Wayne Rooney has apologised after “inappropriate” photos of him at a hotel party were released but the England captain has been defended by Liverpool boss Jurgen Klopp who said all the games greats “drank like devils”.
Rooney was thrown into the spotlight after The Sun tabloid alleged the Manchester United forward drunkenly gatecrashed a wedding at England’s hotel in Watford, north of London, on Saturday.
Media reports said up to 10 other England players who separately went to a London nightclub have also been spoken to.
Rooney started England’s 3-0 World Cup qualifying win over Scotland on Friday, but suffered a knee injury that ruled him out of Tuesday’s 2-2 friendly draw at home to Spain.
A statement issued on Rooney’s behalf, said: “Naturally Wayne is sorry that pictures taken with fans have been published today.
it was a day off for the whole squad and staff, he fully recognises that the images are inappropriate for someone in his position.”
The statement said Rooney had spoken to Southgate and FA technical director Dan Ashworth “to unreservedly apologise”.
“He would like to further extend that apology to any young fans who have seen these pictures.”
An FA spokesperson said: “All England personnel have a responsibility to behave appropriately at all times. We will be reviewing our policy around free time whilst on international duty.”
Rooney’s representatives have indicated that he believes he has been an unfair victim of the incessant media glare around top footballers.
DRANK LIKE DEVILS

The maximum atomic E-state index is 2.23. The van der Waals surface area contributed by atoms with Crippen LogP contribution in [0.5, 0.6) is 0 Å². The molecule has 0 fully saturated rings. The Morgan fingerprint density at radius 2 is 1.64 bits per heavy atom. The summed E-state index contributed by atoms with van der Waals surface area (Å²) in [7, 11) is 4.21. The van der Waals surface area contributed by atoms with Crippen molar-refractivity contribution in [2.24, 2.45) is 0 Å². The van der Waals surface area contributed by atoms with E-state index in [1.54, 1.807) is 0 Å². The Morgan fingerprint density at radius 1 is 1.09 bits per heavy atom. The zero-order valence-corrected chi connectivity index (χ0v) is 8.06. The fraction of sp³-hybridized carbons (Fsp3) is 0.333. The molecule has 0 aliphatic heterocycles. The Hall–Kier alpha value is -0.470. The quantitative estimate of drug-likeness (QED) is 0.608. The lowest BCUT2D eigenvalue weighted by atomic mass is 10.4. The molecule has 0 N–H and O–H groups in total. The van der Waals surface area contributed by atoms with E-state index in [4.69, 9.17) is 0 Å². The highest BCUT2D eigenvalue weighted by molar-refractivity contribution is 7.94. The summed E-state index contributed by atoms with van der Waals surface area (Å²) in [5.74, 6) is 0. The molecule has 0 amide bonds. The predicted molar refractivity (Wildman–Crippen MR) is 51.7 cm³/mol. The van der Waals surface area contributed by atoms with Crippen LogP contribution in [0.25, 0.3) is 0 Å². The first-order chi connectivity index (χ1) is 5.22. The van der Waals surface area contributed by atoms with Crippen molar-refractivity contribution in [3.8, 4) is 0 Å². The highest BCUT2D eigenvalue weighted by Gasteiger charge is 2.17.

A Rooney spokesman said: “As he has always been, Wayne was happy to sign (autographs), pose for photos and chat with guests.
“It is sad that one or two of them have now sought to turn Wayne’s friendly good nature to their advantage.”
And Liverpool boss Klopp also said the episode was not serious.
“I know we’re all on the sunny side of life, we earn a lot of money and do the job we love, but at the end maybe it comes as a surprise that we are also human beings too,” Klopp told a team press conference.
“These boys, this generation, is the most professional generation of footballers – not only in England, but England, too, that there has ever been.
“All the guys, all the legends we love and admire they drank like devils and smoked like crazy, but they were still good players. No one does it any more. I don’t know anyone now.”
England’s interim manager Gareth Southgate was adamant that Rooney had not been left out of the Spain game as a disciplinary measure.
“Wayne picked up an injury in the game (against Scotland) on Friday,” said Southgate. “He couldn’t train on Sunday and that’s it.”
Southgate, who is still waiting to hear whether he will get the England job full time, said he would review players’ free time.
“Over the last few years, the players have been allowed to go home during a period of time,” Southgate told reporters after England’s 2-2 friendly draw with Spain at Wembley.
“They trained Saturday morning and they trained again on Sunday afternoon, and I gave the players a period of time off (in between). I’m not aware of anything else.
“There were lots of changes we made to routines. Some things we thought we should keep the same and I’ll have to review (it) — or maybe I won’t have to review! Someone will have to review it.”
Rooney was recalled by Southgate for the win over Scotland, having been dropped for England’s goalless draw in Slovenia, after winning back his place in the United first team.
His status with both club and country appears uncertain as concerns grow over the 31-year-old’s waning powers.